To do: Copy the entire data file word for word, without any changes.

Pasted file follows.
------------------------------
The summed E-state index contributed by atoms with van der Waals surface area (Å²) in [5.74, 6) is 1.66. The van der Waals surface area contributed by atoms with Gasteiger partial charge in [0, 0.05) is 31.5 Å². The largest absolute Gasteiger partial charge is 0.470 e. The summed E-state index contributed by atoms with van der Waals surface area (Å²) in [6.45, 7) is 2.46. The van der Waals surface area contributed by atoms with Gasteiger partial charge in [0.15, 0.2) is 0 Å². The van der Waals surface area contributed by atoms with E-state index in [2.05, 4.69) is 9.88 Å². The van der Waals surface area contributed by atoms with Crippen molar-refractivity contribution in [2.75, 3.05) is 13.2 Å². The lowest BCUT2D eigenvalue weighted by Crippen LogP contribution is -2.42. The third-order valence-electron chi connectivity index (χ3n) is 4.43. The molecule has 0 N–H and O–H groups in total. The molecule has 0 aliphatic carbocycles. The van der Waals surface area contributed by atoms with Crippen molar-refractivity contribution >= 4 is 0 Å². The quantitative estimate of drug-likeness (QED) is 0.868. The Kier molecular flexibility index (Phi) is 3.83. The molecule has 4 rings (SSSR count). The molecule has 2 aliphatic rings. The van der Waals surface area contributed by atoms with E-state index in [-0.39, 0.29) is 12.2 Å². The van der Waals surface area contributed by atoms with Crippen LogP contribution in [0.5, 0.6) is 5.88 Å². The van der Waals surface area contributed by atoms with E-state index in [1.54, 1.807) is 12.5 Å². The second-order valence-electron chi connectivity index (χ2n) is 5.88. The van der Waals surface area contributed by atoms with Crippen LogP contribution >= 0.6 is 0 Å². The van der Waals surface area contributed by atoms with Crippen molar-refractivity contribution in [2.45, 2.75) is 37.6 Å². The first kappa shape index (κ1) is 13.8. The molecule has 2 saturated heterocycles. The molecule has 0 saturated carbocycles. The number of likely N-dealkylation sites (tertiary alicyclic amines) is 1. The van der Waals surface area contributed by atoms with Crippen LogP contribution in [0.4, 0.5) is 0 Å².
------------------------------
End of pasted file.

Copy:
The summed E-state index contributed by atoms with van der Waals surface area (Å²) in [5.74, 6) is 1.66. The van der Waals surface area contributed by atoms with Gasteiger partial charge in [0, 0.05) is 31.5 Å². The largest absolute Gasteiger partial charge is 0.470 e. The summed E-state index contributed by atoms with van der Waals surface area (Å²) in [6.45, 7) is 2.46. The van der Waals surface area contributed by atoms with Gasteiger partial charge in [0.15, 0.2) is 0 Å². The van der Waals surface area contributed by atoms with E-state index in [2.05, 4.69) is 9.88 Å². The van der Waals surface area contributed by atoms with Crippen molar-refractivity contribution in [2.75, 3.05) is 13.2 Å². The lowest BCUT2D eigenvalue weighted by Crippen LogP contribution is -2.42. The third-order valence-electron chi connectivity index (χ3n) is 4.43. The molecule has 0 N–H and O–H groups in total. The molecule has 0 aliphatic carbocycles. The van der Waals surface area contributed by atoms with Crippen molar-refractivity contribution >= 4 is 0 Å². The quantitative estimate of drug-likeness (QED) is 0.868. The Kier molecular flexibility index (Phi) is 3.83. The molecule has 4 rings (SSSR count). The molecule has 2 aliphatic rings. The van der Waals surface area contributed by atoms with E-state index in [-0.39, 0.29) is 12.2 Å². The van der Waals surface area contributed by atoms with Crippen LogP contribution in [0.5, 0.6) is 5.88 Å². The van der Waals surface area contributed by atoms with E-state index in [1.54, 1.807) is 12.5 Å². The second-order valence-electron chi connectivity index (χ2n) is 5.88. The van der Waals surface area contributed by atoms with Crippen LogP contribution >= 0.6 is 0 Å². The van der Waals surface area contributed by atoms with Crippen molar-refractivity contribution in [2.45, 2.75) is 37.6 Å². The first kappa shape index (κ1) is 13.8. The molecule has 2 saturated heterocycles. The molecule has 0 saturated carbocycles. The number of likely N-dealkylation sites (tertiary alicyclic amines) is 1. The van der Waals surface area contributed by atoms with Crippen LogP contribution in [0.4, 0.5) is 0 Å².